Product + Narrative

Tell the story of a product’s creation, evolution, or impact.

Question: What is the story of our product’s creation, evolution, or impact? How could this narrative resonate with our audience?

Product + Research-based

Share product-generated insights that impact both the individual (micro) and the collective (macro).

Question: What data-driven insights can our product provide? How can this information enhance and communicate our value?

Product + Practical

Provide actionable guidance or tips on how to use a product to its full potential.

Question: How can users utilize our product to its full potential? What actionable guidance or tips can we share?


And finally, Personal:

  • Personal + Visionary

  • Personal + Narrative

  • Personal + Research-based

  • Personal + Practical

Personal + Visionary

Share a dream or vision for the future of your field or industry.

Question: What personal dreams and visions do I have for the future of this field or industry?

Personal + Narrative

Share personal stories, anecdotes, or experiences related to a field or profession.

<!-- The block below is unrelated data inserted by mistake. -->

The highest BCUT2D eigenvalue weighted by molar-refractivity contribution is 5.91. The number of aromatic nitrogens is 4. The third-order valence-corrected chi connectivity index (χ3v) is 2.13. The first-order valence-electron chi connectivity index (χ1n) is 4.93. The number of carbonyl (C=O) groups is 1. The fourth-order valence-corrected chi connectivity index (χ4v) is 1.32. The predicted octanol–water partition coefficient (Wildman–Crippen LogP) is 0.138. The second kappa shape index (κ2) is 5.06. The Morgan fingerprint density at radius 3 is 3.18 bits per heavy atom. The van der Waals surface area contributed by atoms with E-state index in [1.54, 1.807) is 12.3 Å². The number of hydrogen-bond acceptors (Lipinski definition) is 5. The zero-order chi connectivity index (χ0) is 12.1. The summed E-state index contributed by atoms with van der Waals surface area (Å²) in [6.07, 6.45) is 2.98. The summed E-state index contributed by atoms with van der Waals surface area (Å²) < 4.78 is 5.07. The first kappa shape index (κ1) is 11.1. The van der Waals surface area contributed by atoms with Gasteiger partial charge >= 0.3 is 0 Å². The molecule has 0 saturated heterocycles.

Question: What personal stories, anecdotes, or experiences can I share related to this field or profession?

Personal + Research-based

Provide data-backed insights based on personal research or expertise.

Question: What valuable, data-backed insights can I provide based on personal research or expertise?

Personal + Practical

Offer practical advice, tips, or how-tos based on personal experience or expertise.

Question: What practical advice, tips, or how-tos can I offer based on personal experience? And make it actionable?

Perspective Matters

We start with Perspective, because the source of the information matters.

Perspective (Personal, Product, Organizational, Industry) is the unique lens through which the content is created and presented. It informs the type of content that will be produced and how it will be perceived by the audience.

For example, the Personal perspective leverages personal experiences, beliefs, and observations. It tends to be more personal, meaning it may be more emotive, anecdotal, or reflective, and is usually perceived as more authentic and genuine.